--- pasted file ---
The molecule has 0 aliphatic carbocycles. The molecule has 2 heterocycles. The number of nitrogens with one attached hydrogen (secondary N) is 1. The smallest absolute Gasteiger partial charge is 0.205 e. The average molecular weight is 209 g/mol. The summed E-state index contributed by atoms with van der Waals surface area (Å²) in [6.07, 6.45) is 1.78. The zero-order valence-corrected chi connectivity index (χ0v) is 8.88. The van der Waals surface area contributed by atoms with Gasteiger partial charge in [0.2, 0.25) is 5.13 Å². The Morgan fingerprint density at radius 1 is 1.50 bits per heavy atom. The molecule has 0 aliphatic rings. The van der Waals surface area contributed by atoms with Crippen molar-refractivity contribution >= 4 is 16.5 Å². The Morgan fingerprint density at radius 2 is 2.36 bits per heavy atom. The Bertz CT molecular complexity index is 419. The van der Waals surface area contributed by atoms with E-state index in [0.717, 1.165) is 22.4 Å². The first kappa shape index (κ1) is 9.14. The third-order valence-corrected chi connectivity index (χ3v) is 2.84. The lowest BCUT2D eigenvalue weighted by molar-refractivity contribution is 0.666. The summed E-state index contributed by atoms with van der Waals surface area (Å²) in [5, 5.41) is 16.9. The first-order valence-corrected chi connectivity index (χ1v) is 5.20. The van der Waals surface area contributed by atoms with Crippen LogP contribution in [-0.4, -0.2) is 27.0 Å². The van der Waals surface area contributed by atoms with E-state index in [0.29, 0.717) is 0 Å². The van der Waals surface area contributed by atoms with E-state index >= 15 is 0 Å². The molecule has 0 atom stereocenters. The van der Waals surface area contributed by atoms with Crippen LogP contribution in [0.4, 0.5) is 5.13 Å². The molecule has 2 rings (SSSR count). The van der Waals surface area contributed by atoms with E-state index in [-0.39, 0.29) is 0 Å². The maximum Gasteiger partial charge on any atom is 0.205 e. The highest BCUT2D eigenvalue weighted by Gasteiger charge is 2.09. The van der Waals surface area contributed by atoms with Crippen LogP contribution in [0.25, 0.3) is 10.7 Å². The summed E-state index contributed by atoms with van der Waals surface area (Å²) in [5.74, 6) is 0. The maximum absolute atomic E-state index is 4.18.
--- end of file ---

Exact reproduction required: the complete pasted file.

The molecule has 0 aliphatic carbocycles. The molecule has 2 heterocycles. The number of nitrogens with one attached hydrogen (secondary N) is 1. The smallest absolute Gasteiger partial charge is 0.205 e. The average molecular weight is 209 g/mol. The summed E-state index contributed by atoms with van der Waals surface area (Å²) in [6.07, 6.45) is 1.78. The zero-order valence-corrected chi connectivity index (χ0v) is 8.88. The van der Waals surface area contributed by atoms with Gasteiger partial charge in [0.2, 0.25) is 5.13 Å². The Morgan fingerprint density at radius 1 is 1.50 bits per heavy atom. The molecule has 0 aliphatic rings. The van der Waals surface area contributed by atoms with Crippen molar-refractivity contribution >= 4 is 16.5 Å². The Morgan fingerprint density at radius 2 is 2.36 bits per heavy atom. The Bertz CT molecular complexity index is 419. The van der Waals surface area contributed by atoms with E-state index in [0.717, 1.165) is 22.4 Å². The first kappa shape index (κ1) is 9.14. The third-order valence-corrected chi connectivity index (χ3v) is 2.84. The lowest BCUT2D eigenvalue weighted by molar-refractivity contribution is 0.666. The summed E-state index contributed by atoms with van der Waals surface area (Å²) in [5, 5.41) is 16.9. The first-order valence-corrected chi connectivity index (χ1v) is 5.20. The van der Waals surface area contributed by atoms with Crippen LogP contribution in [-0.4, -0.2) is 27.0 Å². The van der Waals surface area contributed by atoms with E-state index in [0.29, 0.717) is 0 Å². The van der Waals surface area contributed by atoms with E-state index >= 15 is 0 Å². The molecule has 0 atom stereocenters. The van der Waals surface area contributed by atoms with Crippen LogP contribution in [0.4, 0.5) is 5.13 Å². The molecule has 2 rings (SSSR count). The van der Waals surface area contributed by atoms with E-state index in [-0.39, 0.29) is 0 Å². The maximum Gasteiger partial charge on any atom is 0.205 e. The highest BCUT2D eigenvalue weighted by Gasteiger charge is 2.09. The van der Waals surface area contributed by atoms with Crippen LogP contribution in [0.25, 0.3) is 10.7 Å². The summed E-state index contributed by atoms with van der Waals surface area (Å²) in [5.74, 6) is 0. The maximum absolute atomic E-state index is 4.18.